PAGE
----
“They could use that time to put together a learning portfolio demonstrating a keenness and desire to learn in that particular subject area and do their own research, rather than trying to prepare for an end-point assessment that regurgitates the material that students have already learnt,” he said.

Disadvantaged kids hit by triple whammy disasters

Hutton said it’s hard to ascertain how significantly that disadvantaged students have been impacted by the recent “bizarre and unfortunate” events to have hit Australia.

“We had the drought, then the fires, which were followed by the floods – and that was before COVID-19. So, many of those rural students who were traumatised and disadvantaged before the current crisis are going to come into this new online system and have a very tough time,” he said.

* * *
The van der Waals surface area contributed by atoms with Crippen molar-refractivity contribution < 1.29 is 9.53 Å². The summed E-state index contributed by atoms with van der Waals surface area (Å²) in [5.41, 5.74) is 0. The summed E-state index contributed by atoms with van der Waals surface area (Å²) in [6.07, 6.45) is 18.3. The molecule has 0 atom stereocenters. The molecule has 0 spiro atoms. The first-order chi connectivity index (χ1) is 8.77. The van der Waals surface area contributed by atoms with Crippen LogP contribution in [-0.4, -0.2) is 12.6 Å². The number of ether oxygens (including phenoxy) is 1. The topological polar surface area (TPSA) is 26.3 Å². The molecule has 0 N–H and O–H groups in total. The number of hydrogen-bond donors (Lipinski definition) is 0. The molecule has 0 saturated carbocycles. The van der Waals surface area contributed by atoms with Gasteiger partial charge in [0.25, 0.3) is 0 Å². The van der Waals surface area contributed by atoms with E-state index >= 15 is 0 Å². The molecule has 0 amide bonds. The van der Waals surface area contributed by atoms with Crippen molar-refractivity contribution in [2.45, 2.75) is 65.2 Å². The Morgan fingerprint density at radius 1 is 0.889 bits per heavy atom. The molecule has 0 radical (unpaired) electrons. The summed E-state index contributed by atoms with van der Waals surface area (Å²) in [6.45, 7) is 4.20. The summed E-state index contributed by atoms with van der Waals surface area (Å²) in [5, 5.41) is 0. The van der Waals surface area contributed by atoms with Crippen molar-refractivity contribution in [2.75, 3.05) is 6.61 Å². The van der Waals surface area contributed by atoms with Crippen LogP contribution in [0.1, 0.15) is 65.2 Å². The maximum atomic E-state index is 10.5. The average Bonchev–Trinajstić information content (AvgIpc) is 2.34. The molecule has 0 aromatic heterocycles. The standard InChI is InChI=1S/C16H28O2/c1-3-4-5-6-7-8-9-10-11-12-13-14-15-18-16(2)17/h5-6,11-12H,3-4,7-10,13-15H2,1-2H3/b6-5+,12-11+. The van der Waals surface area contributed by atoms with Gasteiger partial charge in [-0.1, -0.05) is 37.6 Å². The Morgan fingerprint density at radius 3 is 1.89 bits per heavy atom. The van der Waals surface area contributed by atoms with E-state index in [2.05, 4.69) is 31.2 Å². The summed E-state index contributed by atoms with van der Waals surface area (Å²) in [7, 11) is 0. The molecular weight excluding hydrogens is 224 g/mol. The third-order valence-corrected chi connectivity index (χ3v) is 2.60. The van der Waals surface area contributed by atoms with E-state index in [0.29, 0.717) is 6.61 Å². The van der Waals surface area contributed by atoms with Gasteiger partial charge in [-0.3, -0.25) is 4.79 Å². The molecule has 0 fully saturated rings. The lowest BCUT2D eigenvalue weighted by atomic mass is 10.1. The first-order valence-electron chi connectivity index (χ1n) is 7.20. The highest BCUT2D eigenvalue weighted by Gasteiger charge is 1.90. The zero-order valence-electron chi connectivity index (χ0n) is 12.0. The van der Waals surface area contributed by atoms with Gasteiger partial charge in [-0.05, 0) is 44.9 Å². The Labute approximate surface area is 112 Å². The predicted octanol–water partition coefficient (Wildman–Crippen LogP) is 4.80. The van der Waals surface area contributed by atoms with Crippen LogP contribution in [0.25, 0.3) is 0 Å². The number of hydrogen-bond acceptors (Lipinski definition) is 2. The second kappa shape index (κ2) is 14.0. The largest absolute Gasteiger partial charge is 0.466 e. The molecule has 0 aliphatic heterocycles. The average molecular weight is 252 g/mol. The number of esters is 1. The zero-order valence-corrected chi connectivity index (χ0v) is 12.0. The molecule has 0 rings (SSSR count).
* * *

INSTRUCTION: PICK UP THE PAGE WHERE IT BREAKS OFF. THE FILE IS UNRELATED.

“Statistics show that 32% of disadvantaged students don’t have Internet access, so how are they going to fare? And what about the students who are doing outdoor education, equine studies or design and technology, and don’t have a laser-cutter at home?”

Hutton said the new paradigm is going to end up “inadvertently privileging” subjects that are the least impacted, but which also happen to be the most academic.

While the push to abolish the ATAR is growing, there’s little that principals can do in terms of taking a public stand, Hutton pointed out.

“School leaders are gagged from expressing their opinions, and this probably has a lot to do with the fact that more than 65% of them work for the Department,” he said.